ISLAMABAD: Foreign Office, on Thursday, called it “doublespeak” and “double standards” of US President Joe Biden, while skipping a mention of oppressed Indian minorities and mentioning Xinjiang and Northern Ethiopia by calling nations to condemn oppression of religious and ethnic minorities in his address to the UN General Assembly session.
The response of the government of Pakistan about the US president’s address to the UNGA comes during the weekly media briefing by Foreign Office spokesperson Asim Iftikhar Ahmad.
When his comments were sought on President’s Biden address to the UNGA session, in which he asked the countries to call out and condemn oppression of religious and ethnic minorities by mentioning Xinjiang and Northern Ethiopia, but failed to mention Kashmir or the religious minorities in India, the spokesperson agreed with the observations and stated that human rights have to be respected without any distinction or political motives.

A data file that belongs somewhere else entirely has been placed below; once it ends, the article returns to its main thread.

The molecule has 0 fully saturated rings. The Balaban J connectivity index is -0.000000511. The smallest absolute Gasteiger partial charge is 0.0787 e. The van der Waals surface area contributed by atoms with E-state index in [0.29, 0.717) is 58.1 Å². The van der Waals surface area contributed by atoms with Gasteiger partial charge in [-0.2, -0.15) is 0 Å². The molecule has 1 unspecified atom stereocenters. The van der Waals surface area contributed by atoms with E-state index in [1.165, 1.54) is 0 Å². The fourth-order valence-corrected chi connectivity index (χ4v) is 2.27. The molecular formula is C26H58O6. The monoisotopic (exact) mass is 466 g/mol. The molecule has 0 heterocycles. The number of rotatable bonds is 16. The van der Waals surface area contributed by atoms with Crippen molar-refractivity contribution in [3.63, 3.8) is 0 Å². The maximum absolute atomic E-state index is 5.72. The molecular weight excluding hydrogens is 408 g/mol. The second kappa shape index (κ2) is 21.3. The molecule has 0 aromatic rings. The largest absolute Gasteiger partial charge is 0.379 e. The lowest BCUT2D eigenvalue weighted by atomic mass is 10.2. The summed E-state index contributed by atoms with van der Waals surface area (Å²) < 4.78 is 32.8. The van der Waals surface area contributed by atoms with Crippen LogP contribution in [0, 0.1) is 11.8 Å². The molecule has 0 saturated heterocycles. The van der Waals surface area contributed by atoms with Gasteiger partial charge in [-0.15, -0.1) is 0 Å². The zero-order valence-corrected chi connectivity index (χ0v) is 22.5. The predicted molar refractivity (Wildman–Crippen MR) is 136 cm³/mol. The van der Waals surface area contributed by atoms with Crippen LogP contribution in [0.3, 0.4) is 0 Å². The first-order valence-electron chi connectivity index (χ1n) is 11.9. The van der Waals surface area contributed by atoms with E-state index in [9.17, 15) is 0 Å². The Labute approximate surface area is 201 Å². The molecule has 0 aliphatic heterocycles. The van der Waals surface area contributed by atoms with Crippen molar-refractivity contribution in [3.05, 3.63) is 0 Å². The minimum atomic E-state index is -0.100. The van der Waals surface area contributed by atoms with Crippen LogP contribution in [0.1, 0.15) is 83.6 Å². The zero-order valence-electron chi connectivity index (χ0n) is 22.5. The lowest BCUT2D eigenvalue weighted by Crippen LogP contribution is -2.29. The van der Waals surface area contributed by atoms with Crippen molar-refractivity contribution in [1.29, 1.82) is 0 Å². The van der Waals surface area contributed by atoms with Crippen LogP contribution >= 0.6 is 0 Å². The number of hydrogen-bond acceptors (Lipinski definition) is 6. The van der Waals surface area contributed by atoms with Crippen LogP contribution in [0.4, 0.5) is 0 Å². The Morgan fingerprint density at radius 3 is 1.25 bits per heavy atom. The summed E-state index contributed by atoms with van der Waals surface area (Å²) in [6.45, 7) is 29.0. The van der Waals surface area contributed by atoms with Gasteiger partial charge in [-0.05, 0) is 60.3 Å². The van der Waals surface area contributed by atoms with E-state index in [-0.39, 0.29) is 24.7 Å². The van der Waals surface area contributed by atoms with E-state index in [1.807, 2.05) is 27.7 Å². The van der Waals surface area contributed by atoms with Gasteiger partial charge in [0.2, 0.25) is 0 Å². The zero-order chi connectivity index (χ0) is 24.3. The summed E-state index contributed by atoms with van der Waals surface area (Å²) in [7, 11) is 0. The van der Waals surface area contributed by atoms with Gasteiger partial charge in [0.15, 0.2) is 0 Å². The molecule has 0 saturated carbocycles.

“I think your observation is valid. This is something that is unfortunately not new; and this is what you call “doublespeak” and “double standards”. We have consistently maintained that human rights have to be respected and upheld universally, without any distinction or political motives,” he said. To another question about a complaint filed by a Sikh organisation in a US district court against Indian Prime Minister Narendra Modi for killing Sikhs amid recent protests by the farmers, he said that it is reflective of concerns on the overall state of affairs in India, particularly, with regards to the treatment meted out to the minorities.